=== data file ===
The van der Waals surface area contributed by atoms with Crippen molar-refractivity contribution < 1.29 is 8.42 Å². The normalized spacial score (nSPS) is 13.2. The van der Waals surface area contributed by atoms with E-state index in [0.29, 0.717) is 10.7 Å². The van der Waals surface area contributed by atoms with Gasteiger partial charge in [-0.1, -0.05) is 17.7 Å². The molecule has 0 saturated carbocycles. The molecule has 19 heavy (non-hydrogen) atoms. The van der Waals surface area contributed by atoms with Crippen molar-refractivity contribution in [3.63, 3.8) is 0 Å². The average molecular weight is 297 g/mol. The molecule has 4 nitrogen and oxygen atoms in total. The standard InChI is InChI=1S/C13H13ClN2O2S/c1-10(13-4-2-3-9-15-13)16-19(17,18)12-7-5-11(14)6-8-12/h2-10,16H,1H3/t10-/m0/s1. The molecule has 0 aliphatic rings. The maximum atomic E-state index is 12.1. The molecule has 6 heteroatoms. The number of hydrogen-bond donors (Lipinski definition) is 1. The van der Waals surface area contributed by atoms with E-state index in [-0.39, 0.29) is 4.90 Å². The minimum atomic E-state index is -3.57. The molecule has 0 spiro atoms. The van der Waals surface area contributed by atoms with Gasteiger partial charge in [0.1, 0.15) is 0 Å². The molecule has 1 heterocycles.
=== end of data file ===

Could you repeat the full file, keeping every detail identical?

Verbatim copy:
The van der Waals surface area contributed by atoms with Crippen molar-refractivity contribution < 1.29 is 8.42 Å². The normalized spacial score (nSPS) is 13.2. The van der Waals surface area contributed by atoms with E-state index in [0.29, 0.717) is 10.7 Å². The van der Waals surface area contributed by atoms with Gasteiger partial charge in [-0.1, -0.05) is 17.7 Å². The molecule has 0 saturated carbocycles. The molecule has 19 heavy (non-hydrogen) atoms. The van der Waals surface area contributed by atoms with Crippen molar-refractivity contribution in [3.63, 3.8) is 0 Å². The average molecular weight is 297 g/mol. The molecule has 4 nitrogen and oxygen atoms in total. The standard InChI is InChI=1S/C13H13ClN2O2S/c1-10(13-4-2-3-9-15-13)16-19(17,18)12-7-5-11(14)6-8-12/h2-10,16H,1H3/t10-/m0/s1. The molecule has 0 aliphatic rings. The maximum atomic E-state index is 12.1. The molecule has 6 heteroatoms. The number of hydrogen-bond donors (Lipinski definition) is 1. The van der Waals surface area contributed by atoms with E-state index in [-0.39, 0.29) is 4.90 Å². The minimum atomic E-state index is -3.57. The molecule has 0 spiro atoms. The van der Waals surface area contributed by atoms with Gasteiger partial charge in [0.1, 0.15) is 0 Å². The molecule has 1 heterocycles.